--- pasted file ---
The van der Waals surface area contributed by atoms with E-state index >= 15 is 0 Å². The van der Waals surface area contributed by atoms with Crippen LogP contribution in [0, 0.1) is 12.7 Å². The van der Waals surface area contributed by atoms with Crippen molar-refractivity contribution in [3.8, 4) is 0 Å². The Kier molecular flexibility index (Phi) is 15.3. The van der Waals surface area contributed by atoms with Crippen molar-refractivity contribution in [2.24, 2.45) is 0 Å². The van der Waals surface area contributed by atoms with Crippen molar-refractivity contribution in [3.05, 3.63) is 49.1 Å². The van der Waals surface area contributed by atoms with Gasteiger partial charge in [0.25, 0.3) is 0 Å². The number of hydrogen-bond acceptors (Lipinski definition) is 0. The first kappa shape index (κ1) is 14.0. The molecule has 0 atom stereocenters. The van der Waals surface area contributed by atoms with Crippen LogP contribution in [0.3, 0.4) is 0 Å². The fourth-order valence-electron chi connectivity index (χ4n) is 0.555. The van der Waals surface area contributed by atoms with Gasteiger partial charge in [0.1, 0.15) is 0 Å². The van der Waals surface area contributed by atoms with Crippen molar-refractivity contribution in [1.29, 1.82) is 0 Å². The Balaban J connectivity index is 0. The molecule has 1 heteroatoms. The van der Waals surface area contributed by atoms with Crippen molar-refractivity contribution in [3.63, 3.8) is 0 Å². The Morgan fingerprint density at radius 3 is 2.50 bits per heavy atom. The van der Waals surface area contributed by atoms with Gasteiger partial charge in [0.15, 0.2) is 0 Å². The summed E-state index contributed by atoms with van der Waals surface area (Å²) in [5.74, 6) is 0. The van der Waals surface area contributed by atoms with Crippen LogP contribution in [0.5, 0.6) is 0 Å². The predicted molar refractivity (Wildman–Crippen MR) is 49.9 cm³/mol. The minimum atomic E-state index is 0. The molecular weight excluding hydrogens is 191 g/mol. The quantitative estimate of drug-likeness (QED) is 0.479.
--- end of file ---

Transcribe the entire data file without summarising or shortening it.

The van der Waals surface area contributed by atoms with E-state index >= 15 is 0 Å². The van der Waals surface area contributed by atoms with Crippen LogP contribution in [0, 0.1) is 12.7 Å². The van der Waals surface area contributed by atoms with Crippen molar-refractivity contribution in [3.8, 4) is 0 Å². The Kier molecular flexibility index (Phi) is 15.3. The van der Waals surface area contributed by atoms with Crippen molar-refractivity contribution in [2.24, 2.45) is 0 Å². The van der Waals surface area contributed by atoms with Crippen molar-refractivity contribution in [3.05, 3.63) is 49.1 Å². The van der Waals surface area contributed by atoms with Gasteiger partial charge in [0.25, 0.3) is 0 Å². The number of hydrogen-bond acceptors (Lipinski definition) is 0. The first kappa shape index (κ1) is 14.0. The molecule has 0 atom stereocenters. The van der Waals surface area contributed by atoms with Crippen LogP contribution in [0.3, 0.4) is 0 Å². The fourth-order valence-electron chi connectivity index (χ4n) is 0.555. The van der Waals surface area contributed by atoms with Gasteiger partial charge in [0.1, 0.15) is 0 Å². The van der Waals surface area contributed by atoms with Crippen molar-refractivity contribution in [1.29, 1.82) is 0 Å². The Balaban J connectivity index is 0. The molecule has 1 heteroatoms. The van der Waals surface area contributed by atoms with Crippen molar-refractivity contribution in [3.63, 3.8) is 0 Å². The Morgan fingerprint density at radius 3 is 2.50 bits per heavy atom. The van der Waals surface area contributed by atoms with Gasteiger partial charge in [0.15, 0.2) is 0 Å². The summed E-state index contributed by atoms with van der Waals surface area (Å²) in [5.74, 6) is 0. The van der Waals surface area contributed by atoms with Crippen LogP contribution in [0.5, 0.6) is 0 Å². The predicted molar refractivity (Wildman–Crippen MR) is 49.9 cm³/mol. The minimum atomic E-state index is 0. The molecular weight excluding hydrogens is 191 g/mol. The quantitative estimate of drug-likeness (QED) is 0.479.